Dependent services the code needs can be provided in a “fabric” where it can execute and then send transactions to blockchain nodes where they are bound to its schema in the data layer. The host containers running in the fabric are referred to as “Cryptlets” and the nice thing is they can be run on a different compute platform or cloud rather than having to be executed across every node in a network. This framework allows developers to write in their preferred programming languages and deploy into environments that meet the business needs of a Smart Contract. So going back to our familiar tiered architecture, we can summarize the analogies. The data layer defines the data schema and has only logic for validation of inserts using languages like Solidity and Ivy. The business layer contains logic for the smart contracts and APIs for interacting with the presentation layer. These are the cryptlets that can be written in any language. The presentation layer handles interfaces to other platforms or applications built using the exposed APIs of the cryptlets.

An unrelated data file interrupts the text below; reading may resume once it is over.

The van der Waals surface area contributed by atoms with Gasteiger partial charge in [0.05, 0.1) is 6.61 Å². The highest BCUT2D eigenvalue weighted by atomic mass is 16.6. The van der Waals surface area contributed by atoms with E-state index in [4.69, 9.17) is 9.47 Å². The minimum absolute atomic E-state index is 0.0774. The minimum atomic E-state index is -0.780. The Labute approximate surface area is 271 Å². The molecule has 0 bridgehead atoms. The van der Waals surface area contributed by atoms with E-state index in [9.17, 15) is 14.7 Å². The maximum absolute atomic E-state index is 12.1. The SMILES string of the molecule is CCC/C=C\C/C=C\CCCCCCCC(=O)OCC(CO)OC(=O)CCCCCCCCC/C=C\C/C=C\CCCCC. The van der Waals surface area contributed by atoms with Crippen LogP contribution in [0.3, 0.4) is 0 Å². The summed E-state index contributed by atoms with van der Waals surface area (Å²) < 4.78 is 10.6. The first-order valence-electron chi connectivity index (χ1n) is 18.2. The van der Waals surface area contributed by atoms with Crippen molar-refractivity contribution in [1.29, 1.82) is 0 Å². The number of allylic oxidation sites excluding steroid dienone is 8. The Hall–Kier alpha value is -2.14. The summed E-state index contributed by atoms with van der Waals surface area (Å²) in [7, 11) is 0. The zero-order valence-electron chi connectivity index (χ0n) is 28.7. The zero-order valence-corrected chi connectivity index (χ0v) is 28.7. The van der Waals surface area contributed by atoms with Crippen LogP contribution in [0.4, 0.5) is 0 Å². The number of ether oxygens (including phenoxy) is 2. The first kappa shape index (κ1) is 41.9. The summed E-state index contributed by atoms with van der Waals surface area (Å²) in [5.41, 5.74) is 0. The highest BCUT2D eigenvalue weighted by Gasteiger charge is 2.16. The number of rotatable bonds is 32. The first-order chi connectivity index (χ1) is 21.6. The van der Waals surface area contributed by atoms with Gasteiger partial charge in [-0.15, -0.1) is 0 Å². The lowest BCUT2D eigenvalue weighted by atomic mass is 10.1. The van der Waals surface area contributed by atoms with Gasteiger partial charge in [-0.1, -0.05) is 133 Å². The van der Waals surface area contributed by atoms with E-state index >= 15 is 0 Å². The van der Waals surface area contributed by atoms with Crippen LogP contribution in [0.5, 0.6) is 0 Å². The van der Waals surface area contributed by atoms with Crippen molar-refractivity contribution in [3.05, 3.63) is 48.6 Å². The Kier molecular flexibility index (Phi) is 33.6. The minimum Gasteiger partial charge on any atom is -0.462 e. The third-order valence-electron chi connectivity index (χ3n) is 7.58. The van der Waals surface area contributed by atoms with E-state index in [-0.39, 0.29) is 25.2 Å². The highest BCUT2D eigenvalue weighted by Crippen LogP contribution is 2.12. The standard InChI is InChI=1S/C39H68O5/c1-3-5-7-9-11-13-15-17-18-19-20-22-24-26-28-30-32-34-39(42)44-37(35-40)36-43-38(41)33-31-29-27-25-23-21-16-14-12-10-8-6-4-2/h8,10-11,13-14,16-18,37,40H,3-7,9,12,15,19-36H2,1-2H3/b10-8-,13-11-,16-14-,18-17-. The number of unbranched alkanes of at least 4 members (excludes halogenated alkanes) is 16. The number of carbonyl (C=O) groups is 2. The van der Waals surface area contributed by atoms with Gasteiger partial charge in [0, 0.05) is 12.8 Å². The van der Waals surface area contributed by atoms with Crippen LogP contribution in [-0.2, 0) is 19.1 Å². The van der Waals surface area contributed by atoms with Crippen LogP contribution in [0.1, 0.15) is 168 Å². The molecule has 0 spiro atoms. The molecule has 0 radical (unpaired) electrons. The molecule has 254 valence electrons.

I expect Smart Contracts based on blockchain technology to become more prevalent in healthcare during the next three years. Think of your medical record and provider encounters forming a digital care path where every trusted entity along the way adds a “block” to your healthcare blockchain - whether it’s an x-ray, biometric data, a lab report, a prescription or doctor notes. You control the key and your identity is verified & protected along with every other counterparty in the ecosystem.